This post was created in partnership with the USA Pulses and Pulse Canada. Opinions are my own. Thank you for your support, and I can’t wait to share more pulse recipes with you this year! To learn more about the Pulse Pledge, visit www.pulsepledge.com.
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This was terrific! Very easy to make, though probably best made in advance, so if you have to defrost or cook frozen vegetables everything is the same temperature.
I skipped the garlic and kidney beans, because my husband doesn’t like them. We enjoyed it very much. Thanks!
That’s a good tip, Caryn! And so glad you liked it.
This salad looks beautiful and yummy.
Quinoa and kidney beans are powerhouses of nutrients. They do combine well as well. I will give this recipe a shot for sure!
Thanks Gena. I am nutrition conscious and like to gorge on some healthy salads. For a long time, I was looking for some lip-smacking salad recipes and then came across your blog. I am going to try it and the ingredients look simple and easy to get.
I made this the other night for dinner, and it was simply amazing! That dressing recipe is a keeper 🙂
I love a good quinoa salad. Can’t wait to try this! Thank you!!!
Thanks for being a source of inspiration. I tend to worry about having all of the right ingredients in order to make something. Oft times it just results in me not making anything. This recipe seemed very flexible and accessible, so I decided I would just use whatever I could find in my kitchen and go for it. I used kale, chickpeas, fresh bell peppers, green onions, quinoa, black beans, and Edamame and then just tossed it all with an herbed vinaigrette I had. Yum! Thank you for making cooking accessible!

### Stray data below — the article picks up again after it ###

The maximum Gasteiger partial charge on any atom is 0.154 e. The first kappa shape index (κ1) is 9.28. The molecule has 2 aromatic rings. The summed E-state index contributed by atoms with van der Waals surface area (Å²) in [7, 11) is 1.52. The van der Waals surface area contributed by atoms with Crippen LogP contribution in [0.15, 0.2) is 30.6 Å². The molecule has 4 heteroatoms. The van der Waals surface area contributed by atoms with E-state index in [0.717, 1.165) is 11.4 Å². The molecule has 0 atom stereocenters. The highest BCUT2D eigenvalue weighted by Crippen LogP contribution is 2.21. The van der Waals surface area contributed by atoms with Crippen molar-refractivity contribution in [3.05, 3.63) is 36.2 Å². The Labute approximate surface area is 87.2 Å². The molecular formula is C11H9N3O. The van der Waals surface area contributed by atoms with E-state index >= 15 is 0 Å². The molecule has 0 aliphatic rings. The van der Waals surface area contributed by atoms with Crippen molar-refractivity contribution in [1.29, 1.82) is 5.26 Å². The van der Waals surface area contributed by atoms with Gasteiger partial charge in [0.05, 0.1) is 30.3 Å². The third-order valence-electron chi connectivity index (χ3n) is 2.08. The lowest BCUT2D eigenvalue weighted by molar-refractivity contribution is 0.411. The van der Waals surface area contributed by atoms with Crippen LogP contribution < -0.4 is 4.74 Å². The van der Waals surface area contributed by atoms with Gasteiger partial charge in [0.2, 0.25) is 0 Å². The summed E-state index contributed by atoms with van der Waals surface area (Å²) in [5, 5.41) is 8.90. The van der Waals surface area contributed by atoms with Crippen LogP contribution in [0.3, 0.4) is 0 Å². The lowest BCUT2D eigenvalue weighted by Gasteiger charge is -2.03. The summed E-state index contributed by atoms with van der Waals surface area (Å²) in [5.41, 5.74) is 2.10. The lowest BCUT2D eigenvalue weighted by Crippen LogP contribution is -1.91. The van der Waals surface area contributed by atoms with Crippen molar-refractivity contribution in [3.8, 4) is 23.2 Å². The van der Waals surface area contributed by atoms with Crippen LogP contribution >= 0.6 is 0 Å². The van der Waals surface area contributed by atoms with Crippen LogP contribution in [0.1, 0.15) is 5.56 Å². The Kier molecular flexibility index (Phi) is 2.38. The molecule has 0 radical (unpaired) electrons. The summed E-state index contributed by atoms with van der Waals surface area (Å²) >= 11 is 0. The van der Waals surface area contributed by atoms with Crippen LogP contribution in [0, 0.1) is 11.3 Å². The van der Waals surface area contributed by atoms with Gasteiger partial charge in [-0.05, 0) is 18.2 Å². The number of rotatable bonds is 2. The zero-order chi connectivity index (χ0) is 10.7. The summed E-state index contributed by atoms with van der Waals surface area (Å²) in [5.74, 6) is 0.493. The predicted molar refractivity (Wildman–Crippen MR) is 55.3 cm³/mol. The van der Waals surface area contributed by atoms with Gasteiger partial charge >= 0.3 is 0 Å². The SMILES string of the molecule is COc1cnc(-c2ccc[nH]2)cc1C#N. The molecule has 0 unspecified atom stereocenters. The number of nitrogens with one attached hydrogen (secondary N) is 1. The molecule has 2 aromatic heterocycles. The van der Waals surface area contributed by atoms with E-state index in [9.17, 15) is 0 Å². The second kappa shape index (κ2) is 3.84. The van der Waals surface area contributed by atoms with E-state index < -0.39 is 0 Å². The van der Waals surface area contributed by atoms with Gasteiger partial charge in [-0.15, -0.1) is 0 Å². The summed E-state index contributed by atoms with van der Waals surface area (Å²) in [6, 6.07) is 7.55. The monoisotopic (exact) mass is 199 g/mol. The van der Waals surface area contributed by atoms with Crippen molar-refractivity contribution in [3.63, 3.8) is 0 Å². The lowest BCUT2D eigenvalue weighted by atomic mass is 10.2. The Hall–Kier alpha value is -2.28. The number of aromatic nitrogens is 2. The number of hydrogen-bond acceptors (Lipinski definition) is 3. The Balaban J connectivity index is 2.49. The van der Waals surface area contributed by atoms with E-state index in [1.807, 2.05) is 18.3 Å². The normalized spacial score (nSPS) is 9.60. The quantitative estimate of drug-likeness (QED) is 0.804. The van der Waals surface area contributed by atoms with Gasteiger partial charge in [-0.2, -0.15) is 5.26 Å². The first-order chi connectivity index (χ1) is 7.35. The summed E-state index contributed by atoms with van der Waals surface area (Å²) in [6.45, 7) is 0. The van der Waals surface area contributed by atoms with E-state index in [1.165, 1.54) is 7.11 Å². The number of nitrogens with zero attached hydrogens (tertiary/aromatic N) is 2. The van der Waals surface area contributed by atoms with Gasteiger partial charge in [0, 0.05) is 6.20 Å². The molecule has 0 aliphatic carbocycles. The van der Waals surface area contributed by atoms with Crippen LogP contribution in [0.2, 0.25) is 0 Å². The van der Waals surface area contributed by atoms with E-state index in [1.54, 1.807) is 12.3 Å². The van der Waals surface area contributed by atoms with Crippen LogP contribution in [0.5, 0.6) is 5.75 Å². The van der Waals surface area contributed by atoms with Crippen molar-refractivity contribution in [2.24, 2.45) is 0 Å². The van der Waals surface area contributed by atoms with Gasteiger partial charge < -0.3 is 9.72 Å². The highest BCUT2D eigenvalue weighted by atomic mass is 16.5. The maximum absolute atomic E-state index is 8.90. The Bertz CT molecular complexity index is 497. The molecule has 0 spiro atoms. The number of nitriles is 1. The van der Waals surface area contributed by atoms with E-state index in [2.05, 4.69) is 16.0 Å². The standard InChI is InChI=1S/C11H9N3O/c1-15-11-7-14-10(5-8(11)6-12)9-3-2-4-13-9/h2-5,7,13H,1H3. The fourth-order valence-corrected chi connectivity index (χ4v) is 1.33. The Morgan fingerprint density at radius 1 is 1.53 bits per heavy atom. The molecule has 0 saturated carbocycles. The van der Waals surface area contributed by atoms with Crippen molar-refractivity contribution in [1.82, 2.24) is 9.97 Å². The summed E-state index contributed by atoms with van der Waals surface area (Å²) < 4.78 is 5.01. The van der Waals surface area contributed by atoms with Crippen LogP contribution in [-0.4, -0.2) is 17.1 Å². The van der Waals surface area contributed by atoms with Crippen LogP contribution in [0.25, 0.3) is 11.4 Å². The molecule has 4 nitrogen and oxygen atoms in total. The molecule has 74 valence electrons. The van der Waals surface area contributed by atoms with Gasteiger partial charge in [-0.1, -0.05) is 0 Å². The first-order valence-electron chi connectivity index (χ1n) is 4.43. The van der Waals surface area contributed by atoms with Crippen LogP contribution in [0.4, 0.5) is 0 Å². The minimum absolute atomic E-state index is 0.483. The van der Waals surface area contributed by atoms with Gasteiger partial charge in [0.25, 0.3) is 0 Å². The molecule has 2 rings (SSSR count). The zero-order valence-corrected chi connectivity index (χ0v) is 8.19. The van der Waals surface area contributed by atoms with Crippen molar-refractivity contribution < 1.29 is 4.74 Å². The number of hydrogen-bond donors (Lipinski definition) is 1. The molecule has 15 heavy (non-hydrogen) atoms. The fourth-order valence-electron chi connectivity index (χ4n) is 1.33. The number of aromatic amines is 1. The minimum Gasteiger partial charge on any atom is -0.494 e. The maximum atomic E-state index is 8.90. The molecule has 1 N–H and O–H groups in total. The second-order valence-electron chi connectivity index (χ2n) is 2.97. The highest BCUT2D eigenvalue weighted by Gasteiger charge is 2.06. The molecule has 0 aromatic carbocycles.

Keeping it real with this veg bowl! Its absolutley stunning, for this fourth we were a bit lazy and just brought assorted fruit:)
Hope you all had a firecracker weekend!
Thanks, Anne! Hope you did as well.
I love healthy treats like this one.
this is such a beautiful salad! i’ve been trying to eat more vegan, and more pulses too recently. and this salad is one i definitely will be saving to make. thanks!
Izzy | https://plantbasedizzy.wordpress.com/
What a great summer time salad.
Hi Gena–What an interesting combination of beans! I got kind of hungry reading all the different colors and textures of veggies in this one. I don’t often use kidney beans, but this would be a good excuse to do that. I love that you threw some edamame in here too. And arugula. And of course the quinoa. I am going to call you the quinoa queen. 🙂 xo
Maria, I tend to overlook or forget kidney beans, too! This recipe uses them in such a nice way, contrasting their hefty shape with the other ingredients. And I’m happy to be named Quinoa Queen. A noble moniker, to be sure 😉
Week 10 for me on the Pulse Challenge! I can say success. It was fun to look at recipes that are different than the norm. Thank for the intro to the site. Red lentils are my new favorite!
Oh, cool, Star! I’m happy to hear you took the challenge. The website has a ton of incredible recipes, and I’m using it as a resource, too 🙂